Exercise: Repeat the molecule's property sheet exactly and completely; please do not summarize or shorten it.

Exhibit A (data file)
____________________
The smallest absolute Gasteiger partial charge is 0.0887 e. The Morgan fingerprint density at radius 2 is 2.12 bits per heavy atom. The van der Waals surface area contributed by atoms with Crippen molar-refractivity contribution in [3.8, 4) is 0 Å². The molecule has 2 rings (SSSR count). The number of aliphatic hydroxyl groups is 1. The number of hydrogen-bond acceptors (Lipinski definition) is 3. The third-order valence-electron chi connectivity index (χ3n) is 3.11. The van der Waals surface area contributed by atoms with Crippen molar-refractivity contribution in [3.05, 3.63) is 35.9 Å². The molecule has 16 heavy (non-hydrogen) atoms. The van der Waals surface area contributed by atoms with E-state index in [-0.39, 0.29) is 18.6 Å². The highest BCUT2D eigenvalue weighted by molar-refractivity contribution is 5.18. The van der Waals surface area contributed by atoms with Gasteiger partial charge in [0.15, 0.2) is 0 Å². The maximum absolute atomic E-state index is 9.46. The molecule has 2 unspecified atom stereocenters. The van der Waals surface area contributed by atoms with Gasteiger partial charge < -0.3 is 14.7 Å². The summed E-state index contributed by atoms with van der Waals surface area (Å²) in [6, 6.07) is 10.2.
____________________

The smallest absolute Gasteiger partial charge is 0.0887 e. The Morgan fingerprint density at radius 2 is 2.12 bits per heavy atom. The van der Waals surface area contributed by atoms with Crippen molar-refractivity contribution in [3.8, 4) is 0 Å². The molecule has 2 rings (SSSR count). The number of aliphatic hydroxyl groups is 1. The number of hydrogen-bond acceptors (Lipinski definition) is 3. The third-order valence-electron chi connectivity index (χ3n) is 3.11. The van der Waals surface area contributed by atoms with Crippen molar-refractivity contribution in [3.05, 3.63) is 35.9 Å². The molecule has 16 heavy (non-hydrogen) atoms. The van der Waals surface area contributed by atoms with E-state index in [-0.39, 0.29) is 18.6 Å². The highest BCUT2D eigenvalue weighted by molar-refractivity contribution is 5.18. The van der Waals surface area contributed by atoms with Gasteiger partial charge in [0.15, 0.2) is 0 Å². The maximum absolute atomic E-state index is 9.46. The molecule has 2 unspecified atom stereocenters. The van der Waals surface area contributed by atoms with Gasteiger partial charge < -0.3 is 14.7 Å². The summed E-state index contributed by atoms with van der Waals surface area (Å²) in [6, 6.07) is 10.2.